Three of the awards--including two first-place honors--came in all-publications categories, meaning every newspaper in the state could compete. Leo W. Banks took the top prize among 37 entries in the Personality Profile category for "J.P.S. Brown's Last Stand" (Aug. 30, 2007), with judge Tom Hallman Jr., of The Oregonian, noting: "This is a confident writer, and his pacing, details and structure mirror the man he is profiling. His opening is perfect as a way to draw in readers. Wonderful details and quotes used in this story make the man come alive. So much that I'm going to buy this man's book when it comes out."
James DiGiovanna once again took the state's top prize for Film, Video and Television Writing/Criticism for "Cult Classic" (Feb. 15, 2007), his review of El Topo. Premiere magazine film editor Glenn Kenny selected DiGiovanna's review among 36 entries, noting, "Witty lead and an approach that combines the scholarly with the hip. Funny about the subject without being patronizing."
Catherine O'Sullivan took second place in News Column Writing, all publications. Judge Pilar Marrero, of La Opinion in Los Angeles, commented: "Her piece about Romney (Nov. 29, 2007) was my favorite, but I liked all her pieces. She writes with great sensibility and attention to detail to give a bigger meaning."
The Weekly's other 13 awards came in the midsize-publications writing categories; no other publication came close to winning as many awards in those categories as the Weekly. (The Tucson Citizen won the second-most, taking home seven.) Jim Nintzel, Margaret Regan and Tim Vanderpool each won three awards, while Tom Danehy took home two, and Dave Devine and Michael Marizco earned one each.
Two of Regan's awards were first-place prizes, in the Personality Profile Reporting category for "Never Sold Out" (May 10, 2007); and in the Business Reporting category for "Roasting Revolution" (Yum! Feb. 8, 2007). She also won third place in the Personality Profile category for "Unstill Life" (Oct. 18, 2007).
Tim Vanderpool swept the Sustained Coverage category, earning the only two awards given among the 13 entries: first place for his coverage of Ephraim Cruz's Border Patrol whistleblowing case, and second place for his coverage of the proposed Rosemont mine. He also took third place in Business Reporting for "Oaxaca Journal" (Aug. 16, 2007).
Nintzel took first and third among the 21 entries in the Commentary/Analysis category, for "Campaigning 101" (Nov. 1, 2007) and "Flush This Crackpot Scheme" (Oct. 11, 2007), respectively. He nabbed second place in Environmental/Health Reporting for "We're No. 1!" (Feb. 1, 2007).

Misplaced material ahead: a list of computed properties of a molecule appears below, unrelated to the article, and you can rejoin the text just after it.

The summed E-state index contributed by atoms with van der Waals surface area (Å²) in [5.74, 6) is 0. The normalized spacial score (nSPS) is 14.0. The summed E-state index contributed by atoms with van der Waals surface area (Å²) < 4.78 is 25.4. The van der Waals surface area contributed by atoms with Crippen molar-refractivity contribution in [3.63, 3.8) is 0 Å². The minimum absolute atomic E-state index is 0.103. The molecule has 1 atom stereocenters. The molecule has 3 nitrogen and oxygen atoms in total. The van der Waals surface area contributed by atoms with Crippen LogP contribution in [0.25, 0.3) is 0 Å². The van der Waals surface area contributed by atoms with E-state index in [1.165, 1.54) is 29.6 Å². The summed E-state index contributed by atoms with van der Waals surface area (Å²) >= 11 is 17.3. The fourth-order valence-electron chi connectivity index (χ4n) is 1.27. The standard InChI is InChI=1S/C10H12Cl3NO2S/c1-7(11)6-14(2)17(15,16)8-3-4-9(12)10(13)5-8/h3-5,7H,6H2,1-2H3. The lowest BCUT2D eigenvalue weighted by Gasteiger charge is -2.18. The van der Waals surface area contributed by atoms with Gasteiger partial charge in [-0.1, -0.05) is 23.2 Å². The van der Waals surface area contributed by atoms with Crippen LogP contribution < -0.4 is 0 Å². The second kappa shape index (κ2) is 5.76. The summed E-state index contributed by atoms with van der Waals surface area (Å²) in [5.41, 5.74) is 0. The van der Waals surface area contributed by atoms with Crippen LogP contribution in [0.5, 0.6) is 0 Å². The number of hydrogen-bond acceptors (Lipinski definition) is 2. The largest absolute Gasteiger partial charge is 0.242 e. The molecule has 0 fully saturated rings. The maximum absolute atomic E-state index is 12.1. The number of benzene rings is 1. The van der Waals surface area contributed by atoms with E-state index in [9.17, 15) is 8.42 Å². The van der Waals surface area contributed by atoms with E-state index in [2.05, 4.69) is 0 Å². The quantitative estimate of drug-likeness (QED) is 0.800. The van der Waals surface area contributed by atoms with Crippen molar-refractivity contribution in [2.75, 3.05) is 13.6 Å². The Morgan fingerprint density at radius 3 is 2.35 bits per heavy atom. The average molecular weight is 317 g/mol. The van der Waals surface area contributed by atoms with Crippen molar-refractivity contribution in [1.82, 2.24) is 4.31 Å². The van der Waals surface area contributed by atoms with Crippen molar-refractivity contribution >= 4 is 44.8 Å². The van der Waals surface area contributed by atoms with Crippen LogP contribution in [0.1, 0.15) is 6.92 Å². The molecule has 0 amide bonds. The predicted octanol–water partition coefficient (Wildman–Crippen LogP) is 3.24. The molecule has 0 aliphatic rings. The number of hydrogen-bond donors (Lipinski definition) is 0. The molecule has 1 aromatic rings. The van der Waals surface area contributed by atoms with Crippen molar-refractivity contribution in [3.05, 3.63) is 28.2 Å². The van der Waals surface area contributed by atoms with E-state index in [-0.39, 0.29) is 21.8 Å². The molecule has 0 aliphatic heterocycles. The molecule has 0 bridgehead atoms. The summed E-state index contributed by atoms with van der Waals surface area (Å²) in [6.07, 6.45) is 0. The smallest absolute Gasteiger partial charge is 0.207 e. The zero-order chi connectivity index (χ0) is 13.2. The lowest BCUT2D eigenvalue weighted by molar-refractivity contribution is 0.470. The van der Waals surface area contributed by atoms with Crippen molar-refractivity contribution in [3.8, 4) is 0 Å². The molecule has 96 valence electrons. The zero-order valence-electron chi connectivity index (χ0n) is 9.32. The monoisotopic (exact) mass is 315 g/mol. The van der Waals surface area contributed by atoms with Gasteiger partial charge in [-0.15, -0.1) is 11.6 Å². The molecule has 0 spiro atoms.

Also in Environmental/Health Reporting, Dave Devine took third place for "State of Emergency" (June 7, 2007).
Tom Danehy won top honors for Sports Reporting for "Missing Lute Olson" (Nov. 29, 2007). He also earned a second-place award in Lifestyle Reporting for "Community Under the Stars" (Oct. 25, 2007).
Michael Marizco won first place for Public Safety Reporting for "The Corridor of Killing" (April 19, 2007).
The Arizona Daily Star won three of the top Arizona Press Club Awards. James Gregg was named Photographer of the Year, while Michael Rice was named Designer of the Year. Brady McCombs earned Virg Hill Journalist of the Year honors.
Cindy Yurth of the Navajo Times was named Community Journalist of the Year. Thelma Grimes of the Vail Sun--which is owned by the Weekly's parent company, Wick Communications--was second runner-up.
The ridiculous arrest of Phoenix New Times executives Michael Lacey and Jim Larkin--for writing about subpoenas seeking information regarding New Times' publication of Maricopa County Sheriff Joe Arpaio's home address, which was already publicly available online--was noted several times. (Those charges were dropped, and the special prosecutor pursuing the case was fired; the New Times is now suing Arpaio and other county officials. Charges against the New Times' Ray Stern, for photographing public records, are still being pursued.) Lacey was given a Distinguished Service Award, while Maricopa County Attorney Andrew Thomas was given the Brick Wall Award--which has been renamed in "honor" of Arpaio--for stonewalling the freedom of the press.